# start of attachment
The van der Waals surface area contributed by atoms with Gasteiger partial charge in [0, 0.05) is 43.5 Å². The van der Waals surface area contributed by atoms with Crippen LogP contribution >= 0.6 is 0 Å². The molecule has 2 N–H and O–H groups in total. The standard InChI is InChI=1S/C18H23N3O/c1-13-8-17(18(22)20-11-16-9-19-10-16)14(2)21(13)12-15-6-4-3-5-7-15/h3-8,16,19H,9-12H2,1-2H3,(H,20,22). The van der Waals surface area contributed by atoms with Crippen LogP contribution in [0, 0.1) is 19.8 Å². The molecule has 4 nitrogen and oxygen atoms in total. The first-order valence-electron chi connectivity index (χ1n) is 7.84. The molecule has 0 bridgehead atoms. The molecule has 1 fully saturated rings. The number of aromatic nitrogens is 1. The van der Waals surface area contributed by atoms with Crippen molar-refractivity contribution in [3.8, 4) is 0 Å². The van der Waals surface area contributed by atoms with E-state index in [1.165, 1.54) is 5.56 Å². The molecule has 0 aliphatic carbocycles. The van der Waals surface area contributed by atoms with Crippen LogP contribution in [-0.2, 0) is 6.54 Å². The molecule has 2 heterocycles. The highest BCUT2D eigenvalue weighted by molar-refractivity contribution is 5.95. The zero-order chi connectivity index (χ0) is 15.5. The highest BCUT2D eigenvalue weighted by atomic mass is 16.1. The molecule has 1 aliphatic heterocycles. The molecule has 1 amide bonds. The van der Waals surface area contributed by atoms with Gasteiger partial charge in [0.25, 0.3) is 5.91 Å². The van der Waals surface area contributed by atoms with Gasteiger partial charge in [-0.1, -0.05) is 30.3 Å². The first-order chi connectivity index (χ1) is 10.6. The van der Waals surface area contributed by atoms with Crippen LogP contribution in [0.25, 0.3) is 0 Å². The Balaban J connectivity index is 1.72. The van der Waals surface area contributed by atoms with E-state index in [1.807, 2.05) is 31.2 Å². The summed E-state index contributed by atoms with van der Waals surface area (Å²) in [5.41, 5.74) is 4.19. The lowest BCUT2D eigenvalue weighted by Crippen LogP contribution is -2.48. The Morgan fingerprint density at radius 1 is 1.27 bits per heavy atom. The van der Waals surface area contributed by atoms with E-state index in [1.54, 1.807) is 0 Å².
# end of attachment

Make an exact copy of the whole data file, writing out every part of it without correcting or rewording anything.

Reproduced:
The van der Waals surface area contributed by atoms with Gasteiger partial charge in [0, 0.05) is 43.5 Å². The van der Waals surface area contributed by atoms with Crippen LogP contribution >= 0.6 is 0 Å². The molecule has 2 N–H and O–H groups in total. The standard InChI is InChI=1S/C18H23N3O/c1-13-8-17(18(22)20-11-16-9-19-10-16)14(2)21(13)12-15-6-4-3-5-7-15/h3-8,16,19H,9-12H2,1-2H3,(H,20,22). The van der Waals surface area contributed by atoms with Crippen LogP contribution in [0, 0.1) is 19.8 Å². The molecule has 4 nitrogen and oxygen atoms in total. The first-order valence-electron chi connectivity index (χ1n) is 7.84. The molecule has 0 bridgehead atoms. The molecule has 1 fully saturated rings. The number of aromatic nitrogens is 1. The van der Waals surface area contributed by atoms with Crippen molar-refractivity contribution in [3.8, 4) is 0 Å². The van der Waals surface area contributed by atoms with E-state index in [1.165, 1.54) is 5.56 Å². The molecule has 0 aliphatic carbocycles. The van der Waals surface area contributed by atoms with Crippen LogP contribution in [-0.2, 0) is 6.54 Å². The molecule has 2 heterocycles. The highest BCUT2D eigenvalue weighted by molar-refractivity contribution is 5.95. The zero-order chi connectivity index (χ0) is 15.5. The highest BCUT2D eigenvalue weighted by atomic mass is 16.1. The molecule has 1 aliphatic heterocycles. The molecule has 1 amide bonds. The van der Waals surface area contributed by atoms with Gasteiger partial charge in [0.25, 0.3) is 5.91 Å². The van der Waals surface area contributed by atoms with Gasteiger partial charge in [-0.1, -0.05) is 30.3 Å². The first-order chi connectivity index (χ1) is 10.6. The van der Waals surface area contributed by atoms with Crippen LogP contribution in [0.25, 0.3) is 0 Å². The Balaban J connectivity index is 1.72. The van der Waals surface area contributed by atoms with E-state index in [1.807, 2.05) is 31.2 Å². The summed E-state index contributed by atoms with van der Waals surface area (Å²) in [5.41, 5.74) is 4.19. The lowest BCUT2D eigenvalue weighted by Crippen LogP contribution is -2.48. The Morgan fingerprint density at radius 1 is 1.27 bits per heavy atom. The van der Waals surface area contributed by atoms with E-state index in [1.54, 1.807) is 0 Å².